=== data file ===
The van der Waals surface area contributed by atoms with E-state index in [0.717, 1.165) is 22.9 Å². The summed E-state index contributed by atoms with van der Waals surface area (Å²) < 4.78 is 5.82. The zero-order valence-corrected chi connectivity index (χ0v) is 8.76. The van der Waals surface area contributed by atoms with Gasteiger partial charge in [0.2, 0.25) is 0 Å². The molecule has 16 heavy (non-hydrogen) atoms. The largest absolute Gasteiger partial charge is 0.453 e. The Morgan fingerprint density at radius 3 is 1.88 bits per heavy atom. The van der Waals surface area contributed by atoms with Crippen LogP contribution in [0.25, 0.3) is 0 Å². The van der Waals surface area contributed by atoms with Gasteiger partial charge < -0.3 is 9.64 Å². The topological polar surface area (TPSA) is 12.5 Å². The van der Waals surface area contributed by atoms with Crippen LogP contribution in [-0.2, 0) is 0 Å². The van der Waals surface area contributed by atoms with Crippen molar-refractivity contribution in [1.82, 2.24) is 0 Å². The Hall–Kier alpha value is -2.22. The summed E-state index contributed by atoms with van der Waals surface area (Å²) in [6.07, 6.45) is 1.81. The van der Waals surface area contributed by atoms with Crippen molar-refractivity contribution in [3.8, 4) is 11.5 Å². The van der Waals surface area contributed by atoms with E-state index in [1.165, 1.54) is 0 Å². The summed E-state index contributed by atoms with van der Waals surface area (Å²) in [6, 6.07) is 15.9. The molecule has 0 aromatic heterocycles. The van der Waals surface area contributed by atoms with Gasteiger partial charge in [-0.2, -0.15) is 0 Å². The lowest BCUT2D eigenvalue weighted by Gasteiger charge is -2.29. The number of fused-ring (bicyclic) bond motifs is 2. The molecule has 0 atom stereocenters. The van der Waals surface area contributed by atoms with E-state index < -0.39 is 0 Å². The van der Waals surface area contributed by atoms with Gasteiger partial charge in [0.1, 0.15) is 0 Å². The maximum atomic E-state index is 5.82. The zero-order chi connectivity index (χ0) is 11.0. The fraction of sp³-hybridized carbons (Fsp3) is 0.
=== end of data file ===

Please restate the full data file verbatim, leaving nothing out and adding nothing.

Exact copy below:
The van der Waals surface area contributed by atoms with E-state index in [0.717, 1.165) is 22.9 Å². The summed E-state index contributed by atoms with van der Waals surface area (Å²) < 4.78 is 5.82. The zero-order valence-corrected chi connectivity index (χ0v) is 8.76. The van der Waals surface area contributed by atoms with Gasteiger partial charge in [0.2, 0.25) is 0 Å². The molecule has 16 heavy (non-hydrogen) atoms. The largest absolute Gasteiger partial charge is 0.453 e. The Morgan fingerprint density at radius 3 is 1.88 bits per heavy atom. The van der Waals surface area contributed by atoms with Crippen LogP contribution in [0.25, 0.3) is 0 Å². The van der Waals surface area contributed by atoms with Gasteiger partial charge < -0.3 is 9.64 Å². The topological polar surface area (TPSA) is 12.5 Å². The van der Waals surface area contributed by atoms with Crippen LogP contribution in [-0.2, 0) is 0 Å². The van der Waals surface area contributed by atoms with Crippen molar-refractivity contribution in [1.82, 2.24) is 0 Å². The Hall–Kier alpha value is -2.22. The summed E-state index contributed by atoms with van der Waals surface area (Å²) in [6.07, 6.45) is 1.81. The van der Waals surface area contributed by atoms with Crippen molar-refractivity contribution in [3.8, 4) is 11.5 Å². The van der Waals surface area contributed by atoms with E-state index in [1.165, 1.54) is 0 Å². The summed E-state index contributed by atoms with van der Waals surface area (Å²) in [6, 6.07) is 15.9. The molecule has 0 aromatic heterocycles. The van der Waals surface area contributed by atoms with Gasteiger partial charge in [-0.2, -0.15) is 0 Å². The lowest BCUT2D eigenvalue weighted by Gasteiger charge is -2.29. The number of fused-ring (bicyclic) bond motifs is 2. The molecule has 0 atom stereocenters. The van der Waals surface area contributed by atoms with E-state index < -0.39 is 0 Å². The van der Waals surface area contributed by atoms with Gasteiger partial charge in [0.1, 0.15) is 0 Å². The maximum atomic E-state index is 5.82. The zero-order chi connectivity index (χ0) is 11.0. The fraction of sp³-hybridized carbons (Fsp3) is 0.